TMS 9995 Evaluation Module

Page Contents

small arrow Description
small arrow Power Supply
small arrow Jumper Positions
small arrow EPROMs and PROMs
small arrow Memory Map
small arrow CRU Address Map
small arrow LED
small arrow Connecting to a PC
small arrow Powering On and Detecting the Baud Rate
small arrow EVMBUG System Monitor


TMS 9995 Evaluation Module Photo Quote from this marketing brochure:

"The TMS 9995 evaluation module (TMAM 6095) is a stand alone microcomputer board that supports evaluation of TMS 9995 software and hardware features as well as prototyping of TMS 9995 interfaces. This module contains a powerful monitor that enables programs to be assembled, edited, and executed. The powerful symbolic assembler also provides reverse assembly capability. Hardware features include two EIA data communication links that provide for interface to a local terminal and to a host system for up-load/down-load capability. In addition to the 256 bytes of on-chip RAM provided by the TMS 9995, 1K bytes of external RAM is populated. Six kilobytes of EPROM is populated containing the monitor and assembler; however, up to 24K of EPROM may be used by populating the three 28-pin sockets with TMS 2564 EPROMs. Personality modules for each of the three 28-pin sockets may be configured to allow use of virtually any X8 organised memory. A large prototyping area provides ample room for breadboarding of TMS 9995 systems."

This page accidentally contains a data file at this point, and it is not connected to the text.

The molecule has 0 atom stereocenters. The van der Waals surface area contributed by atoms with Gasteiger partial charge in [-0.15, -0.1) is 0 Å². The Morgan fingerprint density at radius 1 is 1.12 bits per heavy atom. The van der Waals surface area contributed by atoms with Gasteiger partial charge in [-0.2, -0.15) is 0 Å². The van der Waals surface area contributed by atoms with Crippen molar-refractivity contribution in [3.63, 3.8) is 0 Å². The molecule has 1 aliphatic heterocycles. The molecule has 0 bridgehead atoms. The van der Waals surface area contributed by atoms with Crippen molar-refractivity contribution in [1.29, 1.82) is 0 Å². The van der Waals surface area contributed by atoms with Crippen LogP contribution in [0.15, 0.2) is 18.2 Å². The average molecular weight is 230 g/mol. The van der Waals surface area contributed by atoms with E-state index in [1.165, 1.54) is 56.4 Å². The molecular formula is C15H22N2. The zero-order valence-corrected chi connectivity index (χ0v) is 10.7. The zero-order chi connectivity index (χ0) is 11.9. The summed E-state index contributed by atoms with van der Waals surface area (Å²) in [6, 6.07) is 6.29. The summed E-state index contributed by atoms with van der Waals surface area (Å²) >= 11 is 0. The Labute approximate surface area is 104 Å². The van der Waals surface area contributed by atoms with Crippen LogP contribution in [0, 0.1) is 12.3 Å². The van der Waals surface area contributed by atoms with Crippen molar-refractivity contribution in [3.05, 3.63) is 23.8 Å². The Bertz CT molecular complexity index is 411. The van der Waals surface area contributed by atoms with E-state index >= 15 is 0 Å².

Some information on the module is also available on this page from the TI Microsystems Designers Handbook. (The TMAM 9000 series development system mentioned is TI's disk-based Advanced Microprocessor Prototyping Laboratory (AMPL) system.)

This web page describes the module in its 'standard' configuration as supplied new. Take all information with a pinch of salt - it is derived by disassembling the code in the EPROM and by examination of the physical board itself, and may contain some errors.

Power Supply

The module requires +12V, -12V and +5V supplies, as marked on the board.

Actually, the +/-12V supplies are only used by the RS-232 ports, and as the RS-232 specification only calls for a minimum of +/-3V logic levels, the module works with the +/-12V supplies connected to +/-5V supplies, if that is more convenient. (This is certainly the case with the -12V supply, I haven't actually tried running the +12V at +5V.) I've powered the module using the internal power supply removed from a spare TI-99/4A computer.

Note that the red LED is not a power on indicator - its function is described here.

Jumper Positions

J1 - set to position 1-2 if EPROM at position U8 is a 2516, or position 2-3 if EPROM is a 2532.
J2 - ditto J1 for EPROM at position U9.
J3 - ditto J1 for EPROM at position U10.

(Jumpers J1/J2/J3, in conjunction with the EPROM personality modules, determine the signal routed to the EPROM pin 20. With a 2516 EPROM, pin 20 is /CS, and with a 2532 EPROM, PD/PGM.)

J4/J5/J6. Probably 'enable' jumpers for each of the three EPROMs. Jumper pin 1's are connected to +5V. Jumper pin 3's are connected to the EPROM /CS signals fed to J1/J2/J3 pin 1. Jumper pin 2's are inputs to triple-input NAND gate U17. So set to position 2-3 to enable each EPROM.